In other words, if the 787 wins against the A330neo, there is a high chance that R-R will be left with nothing.

East is staying positive on the re-engined A330, however. "Actually, in the first half of the year, if you look at the mood music now compared with 12 months ago, the story with the A330neo is very different," he says.

There is an argument that concerns about the engine's durability – following the Trent 1000 issues, and with the production system that delayed the Neo's service entry – has caused operators to shy away from the re-engined widebody.

The A330neo secured important commitments at the Paris air show in June, but combined total orders for the -800 and -900 are at only 248 aircraft, according to Airbus data covering the period to end-July.

R-R does at least now have a handle on the production problems that dogged the early stages of the Trent 7000 programme.

"There were a few questions at the turn of the year around the Trent 7000 and the rate at which we were able to deliver those engines," says East.

"That rate improved in the first quarter and we were able to sustain that in the second quarter."

In the first half, R-R shipped 54 Trent 7000s to Airbus and is now "comfortable" with the required output, he says.

In addition, R-R delivered seven Trent 700s – an option on the A330ceo – in the first half, compared with 41 in the same period last year, illustrating the rapid transition between variants.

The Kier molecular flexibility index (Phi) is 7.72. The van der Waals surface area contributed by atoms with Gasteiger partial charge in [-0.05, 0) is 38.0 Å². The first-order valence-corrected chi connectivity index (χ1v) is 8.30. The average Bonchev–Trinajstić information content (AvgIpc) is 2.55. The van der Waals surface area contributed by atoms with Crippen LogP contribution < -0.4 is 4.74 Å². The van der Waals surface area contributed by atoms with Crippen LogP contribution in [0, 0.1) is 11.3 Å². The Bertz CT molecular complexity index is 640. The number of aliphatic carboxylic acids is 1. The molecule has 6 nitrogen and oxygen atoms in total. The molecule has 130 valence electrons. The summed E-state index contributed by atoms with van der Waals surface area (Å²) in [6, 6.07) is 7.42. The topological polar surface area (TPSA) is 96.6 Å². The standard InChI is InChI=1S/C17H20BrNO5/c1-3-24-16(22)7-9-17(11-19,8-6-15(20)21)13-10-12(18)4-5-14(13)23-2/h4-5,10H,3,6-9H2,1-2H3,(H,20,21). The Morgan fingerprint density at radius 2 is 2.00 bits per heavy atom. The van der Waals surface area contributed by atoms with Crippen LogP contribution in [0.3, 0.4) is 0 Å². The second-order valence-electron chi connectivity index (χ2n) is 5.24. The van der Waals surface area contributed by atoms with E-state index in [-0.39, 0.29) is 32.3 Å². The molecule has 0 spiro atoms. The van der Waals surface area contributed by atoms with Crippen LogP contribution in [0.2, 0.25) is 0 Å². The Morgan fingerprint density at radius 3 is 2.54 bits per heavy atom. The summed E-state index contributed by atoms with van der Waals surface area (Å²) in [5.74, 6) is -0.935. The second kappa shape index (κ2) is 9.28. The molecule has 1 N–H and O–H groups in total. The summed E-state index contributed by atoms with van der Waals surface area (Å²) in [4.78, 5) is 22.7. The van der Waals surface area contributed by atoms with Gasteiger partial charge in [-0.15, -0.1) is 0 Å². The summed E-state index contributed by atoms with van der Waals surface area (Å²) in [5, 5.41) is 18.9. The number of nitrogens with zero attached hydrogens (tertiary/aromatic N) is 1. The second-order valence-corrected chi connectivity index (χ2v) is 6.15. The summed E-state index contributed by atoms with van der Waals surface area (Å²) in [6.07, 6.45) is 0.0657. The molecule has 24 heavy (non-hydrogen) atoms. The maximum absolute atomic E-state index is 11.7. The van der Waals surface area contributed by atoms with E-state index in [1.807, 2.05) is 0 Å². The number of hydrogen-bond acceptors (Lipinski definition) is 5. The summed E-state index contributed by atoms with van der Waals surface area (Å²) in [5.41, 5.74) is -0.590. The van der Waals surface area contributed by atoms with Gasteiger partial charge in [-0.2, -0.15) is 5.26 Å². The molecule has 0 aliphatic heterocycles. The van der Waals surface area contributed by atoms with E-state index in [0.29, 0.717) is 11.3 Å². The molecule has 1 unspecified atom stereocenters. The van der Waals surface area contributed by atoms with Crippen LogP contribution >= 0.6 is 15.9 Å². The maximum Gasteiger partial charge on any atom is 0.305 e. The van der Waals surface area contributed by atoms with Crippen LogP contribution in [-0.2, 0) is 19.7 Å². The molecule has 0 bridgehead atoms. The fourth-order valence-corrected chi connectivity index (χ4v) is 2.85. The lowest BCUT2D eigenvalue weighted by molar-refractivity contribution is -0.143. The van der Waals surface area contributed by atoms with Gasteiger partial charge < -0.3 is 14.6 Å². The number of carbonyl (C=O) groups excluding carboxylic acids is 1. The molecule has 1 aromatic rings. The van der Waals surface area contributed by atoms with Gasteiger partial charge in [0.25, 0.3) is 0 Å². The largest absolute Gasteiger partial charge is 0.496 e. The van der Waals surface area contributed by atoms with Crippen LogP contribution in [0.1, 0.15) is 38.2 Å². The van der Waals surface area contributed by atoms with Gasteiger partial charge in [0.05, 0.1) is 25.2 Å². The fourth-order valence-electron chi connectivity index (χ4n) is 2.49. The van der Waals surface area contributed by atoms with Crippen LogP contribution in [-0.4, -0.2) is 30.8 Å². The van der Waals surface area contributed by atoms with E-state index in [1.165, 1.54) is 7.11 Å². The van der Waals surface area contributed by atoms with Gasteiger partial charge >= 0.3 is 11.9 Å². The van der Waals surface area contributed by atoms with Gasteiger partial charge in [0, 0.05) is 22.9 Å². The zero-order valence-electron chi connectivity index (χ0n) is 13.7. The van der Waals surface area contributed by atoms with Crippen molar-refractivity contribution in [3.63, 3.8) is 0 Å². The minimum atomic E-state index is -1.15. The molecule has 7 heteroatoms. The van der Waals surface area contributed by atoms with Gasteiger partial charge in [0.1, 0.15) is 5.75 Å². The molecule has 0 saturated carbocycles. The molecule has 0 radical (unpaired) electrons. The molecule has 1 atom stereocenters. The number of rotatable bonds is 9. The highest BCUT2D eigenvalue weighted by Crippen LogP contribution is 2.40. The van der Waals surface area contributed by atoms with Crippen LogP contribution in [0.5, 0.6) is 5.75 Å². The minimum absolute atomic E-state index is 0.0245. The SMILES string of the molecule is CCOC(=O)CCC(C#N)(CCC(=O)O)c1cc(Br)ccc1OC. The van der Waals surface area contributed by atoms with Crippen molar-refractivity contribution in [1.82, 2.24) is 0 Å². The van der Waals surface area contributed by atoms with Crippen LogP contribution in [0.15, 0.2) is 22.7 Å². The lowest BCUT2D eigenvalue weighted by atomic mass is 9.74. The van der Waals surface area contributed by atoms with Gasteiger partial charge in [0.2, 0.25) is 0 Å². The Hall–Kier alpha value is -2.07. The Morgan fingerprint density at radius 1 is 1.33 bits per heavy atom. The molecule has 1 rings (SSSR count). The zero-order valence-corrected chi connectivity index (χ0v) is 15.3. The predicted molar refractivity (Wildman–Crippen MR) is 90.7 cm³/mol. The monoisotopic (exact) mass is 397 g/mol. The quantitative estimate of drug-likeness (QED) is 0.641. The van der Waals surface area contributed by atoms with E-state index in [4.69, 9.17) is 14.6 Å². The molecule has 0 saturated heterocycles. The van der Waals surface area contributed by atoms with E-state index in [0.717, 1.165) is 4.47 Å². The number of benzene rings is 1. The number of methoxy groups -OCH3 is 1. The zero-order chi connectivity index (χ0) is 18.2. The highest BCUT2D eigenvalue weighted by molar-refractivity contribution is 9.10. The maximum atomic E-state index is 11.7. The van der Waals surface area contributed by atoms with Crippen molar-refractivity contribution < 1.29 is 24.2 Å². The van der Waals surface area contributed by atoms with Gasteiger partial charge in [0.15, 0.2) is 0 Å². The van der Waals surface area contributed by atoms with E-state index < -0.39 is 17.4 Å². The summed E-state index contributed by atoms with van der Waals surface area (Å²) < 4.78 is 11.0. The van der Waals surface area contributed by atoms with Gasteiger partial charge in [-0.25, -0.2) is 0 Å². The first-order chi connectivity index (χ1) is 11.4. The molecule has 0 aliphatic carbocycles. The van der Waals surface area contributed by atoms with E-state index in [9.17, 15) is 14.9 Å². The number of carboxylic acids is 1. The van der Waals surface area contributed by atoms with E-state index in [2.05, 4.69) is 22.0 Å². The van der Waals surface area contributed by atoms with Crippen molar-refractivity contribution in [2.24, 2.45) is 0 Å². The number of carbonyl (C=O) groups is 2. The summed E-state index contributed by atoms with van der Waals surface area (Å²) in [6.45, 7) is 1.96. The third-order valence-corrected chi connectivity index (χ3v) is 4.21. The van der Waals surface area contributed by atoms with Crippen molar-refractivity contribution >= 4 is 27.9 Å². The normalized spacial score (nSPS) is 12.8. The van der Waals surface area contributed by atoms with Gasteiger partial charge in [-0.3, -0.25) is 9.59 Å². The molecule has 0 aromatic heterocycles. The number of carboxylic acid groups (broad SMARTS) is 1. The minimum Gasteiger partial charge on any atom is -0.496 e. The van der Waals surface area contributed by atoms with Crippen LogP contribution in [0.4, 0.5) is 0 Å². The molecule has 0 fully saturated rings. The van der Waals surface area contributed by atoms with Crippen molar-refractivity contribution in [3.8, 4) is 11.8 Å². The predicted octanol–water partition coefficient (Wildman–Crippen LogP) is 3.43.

Meanwhile, deliveries of the Trent XWB for the A350 continue to be steady and R-R is on track to break even on the programme next year, says East.

But while current output seems stable, R-R could face a bigger challenge in future as aviation comes under increasing pressure to reduce its environmental impact.

East says that over the past six months the aviation industry has been "set up as the villain of the piece as far as environmental damage is concerned".

But he acknowledges that while the industry is "built on setting fire to hydrocarbons", there is a pressing need to "wean ourselves off that".

R-R's agreement to acquire Siemens' electric and hybrid-electric aerospace propulsion activities – due to complete in late 2019 – will assist with that aim.

Technology can also be leveraged from the company's power systems division, he says, which is "exposed to applications where electrification is playing a key role today".

"I have always said that it is much better to develop our technologies, our system solutions and the like with real customers and real applications rather than develop them in lab then hoping you can fly that one day," East says.

Additional R&D will be required to help with the transformation, but engineering resources can be moved within the business as other engines mature. "We are already seeing the ability to shift resource away from those programmes," he says.

However, East is also quick to point out that the ability to bankroll alternative propulsion systems for the future rests solely on R-R's continued success in selling products which "probably drive the carbon footprint".

"It's important as a company to remember that we have to generate the returns now in order to fund the R&D required to make those changes," he says.